Notice he says that, part of “humbling oneself under the hand of God” is to cast one’s cares upon Him. If we are reluctant to cast our cares upon Him, then we are disobeying a clear command, and we are choosing self-sufficiency over the Grace of God. In 2nd Corinthians 12:9, when God told Paul, “My Grace is sufficient for thee,” Paul could have said something like, “Oh! Well, then, I guess I’ll have to take care of it myself!” or, “God is not answering my prayer! I will just have to suffer on alone!” But, He did not: he submitted himself to God’s will in his life. And, on the basis of that willing submission to God, he was kept and sustained by Grace. That is the nature of Godly humility. We see that the next verses clearly tie to the passage in James as well: Peter described our active enemy, the devil; and says that we are to resist him.

Be sober, be vigilant; because your adversary the devil, as a roaring lion, walketh about, seeking whom he may devour: Whom resist stedfast in the faith, knowing that the same afflictions are accomplished in your brethren that are in the world.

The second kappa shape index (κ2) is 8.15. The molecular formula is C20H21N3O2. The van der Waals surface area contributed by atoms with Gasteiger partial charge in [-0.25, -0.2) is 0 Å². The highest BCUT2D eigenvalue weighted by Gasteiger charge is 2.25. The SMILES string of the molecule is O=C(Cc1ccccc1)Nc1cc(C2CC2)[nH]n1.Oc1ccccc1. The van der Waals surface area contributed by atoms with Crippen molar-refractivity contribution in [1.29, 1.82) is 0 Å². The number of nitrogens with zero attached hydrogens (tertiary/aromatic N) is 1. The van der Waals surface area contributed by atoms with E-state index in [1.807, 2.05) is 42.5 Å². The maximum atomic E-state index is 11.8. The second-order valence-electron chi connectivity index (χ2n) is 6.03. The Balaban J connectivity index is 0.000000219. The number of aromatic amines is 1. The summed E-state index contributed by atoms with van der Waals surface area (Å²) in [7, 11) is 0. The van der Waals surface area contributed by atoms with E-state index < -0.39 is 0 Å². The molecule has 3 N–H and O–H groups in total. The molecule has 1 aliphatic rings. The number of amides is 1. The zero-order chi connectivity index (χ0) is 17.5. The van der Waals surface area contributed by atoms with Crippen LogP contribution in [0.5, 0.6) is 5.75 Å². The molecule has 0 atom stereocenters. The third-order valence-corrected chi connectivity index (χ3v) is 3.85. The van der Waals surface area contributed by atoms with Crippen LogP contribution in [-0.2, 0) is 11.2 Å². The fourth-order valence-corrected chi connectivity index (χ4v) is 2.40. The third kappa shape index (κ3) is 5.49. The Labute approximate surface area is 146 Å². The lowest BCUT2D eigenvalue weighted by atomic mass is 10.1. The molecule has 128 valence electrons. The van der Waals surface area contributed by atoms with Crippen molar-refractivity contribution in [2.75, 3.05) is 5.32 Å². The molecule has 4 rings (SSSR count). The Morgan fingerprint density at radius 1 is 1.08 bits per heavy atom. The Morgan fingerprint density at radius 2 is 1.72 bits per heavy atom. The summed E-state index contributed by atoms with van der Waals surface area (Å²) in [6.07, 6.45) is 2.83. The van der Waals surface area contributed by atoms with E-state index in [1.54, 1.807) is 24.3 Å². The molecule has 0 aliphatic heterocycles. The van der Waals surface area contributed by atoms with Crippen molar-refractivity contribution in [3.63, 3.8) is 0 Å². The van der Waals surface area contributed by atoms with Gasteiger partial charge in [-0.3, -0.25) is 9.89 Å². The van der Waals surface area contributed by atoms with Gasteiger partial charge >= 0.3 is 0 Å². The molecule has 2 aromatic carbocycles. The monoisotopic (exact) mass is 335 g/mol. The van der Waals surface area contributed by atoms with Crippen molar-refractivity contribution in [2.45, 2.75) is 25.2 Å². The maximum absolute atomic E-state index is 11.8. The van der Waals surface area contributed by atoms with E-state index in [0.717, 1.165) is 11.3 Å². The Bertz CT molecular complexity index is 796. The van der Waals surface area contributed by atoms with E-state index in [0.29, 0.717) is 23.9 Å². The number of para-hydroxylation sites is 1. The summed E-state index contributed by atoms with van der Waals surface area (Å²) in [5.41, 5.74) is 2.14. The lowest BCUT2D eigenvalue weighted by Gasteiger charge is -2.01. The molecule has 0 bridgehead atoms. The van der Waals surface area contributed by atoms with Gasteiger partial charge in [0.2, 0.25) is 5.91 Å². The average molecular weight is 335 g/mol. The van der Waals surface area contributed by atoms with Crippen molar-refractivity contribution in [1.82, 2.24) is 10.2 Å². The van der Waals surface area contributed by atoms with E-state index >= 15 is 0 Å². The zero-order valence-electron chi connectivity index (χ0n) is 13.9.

We are to take this fight seriously, not lightly: with sobriety, not silliness. He says that we are to be sober, and vigilant: watchful, not lax! If you think that an enemy of some sort may be near, you are alert at all times, keeping your eyes open against a sneak attack. But we don’t just think that the enemy may be around: we are assured by God that he is around, prowling, searching for an unwary believer whom he can subvert, and make ineffective and unfruitful. He can’t take us away from Jesus, but he can take away our joy and peace, if he can trick us into unbelief.

Further, Peter says that the whole body of Christ faces this same enemy, and that we are to resist him together as well as individually. We pray for one another, as Jesus did for Peter. Jesus said that Satan had desired to “sift” Peter like wheat… but that He himself had prayed for Peter.

Testing and Trials
It would be easy to think that somehow we ought to escape such testing, but we are told repeatedly that this sort of testing and trial is for the whole body of Christ. Notice it says that we are to resist Satan. Hebrews 12:4 chides the Hebrew Christian recipients, saying that they “have not yet resisted unto blood, striving against sin.” This may have been in comparison to the many martyrs who had been listed in Hebrews 11.

But we are given three different commands in regard to three different types of trials:

  1. Resist: We are to resist sin, and resist Satan. (Hebrews 12:4; James 4:7; 1st Peter 5:9)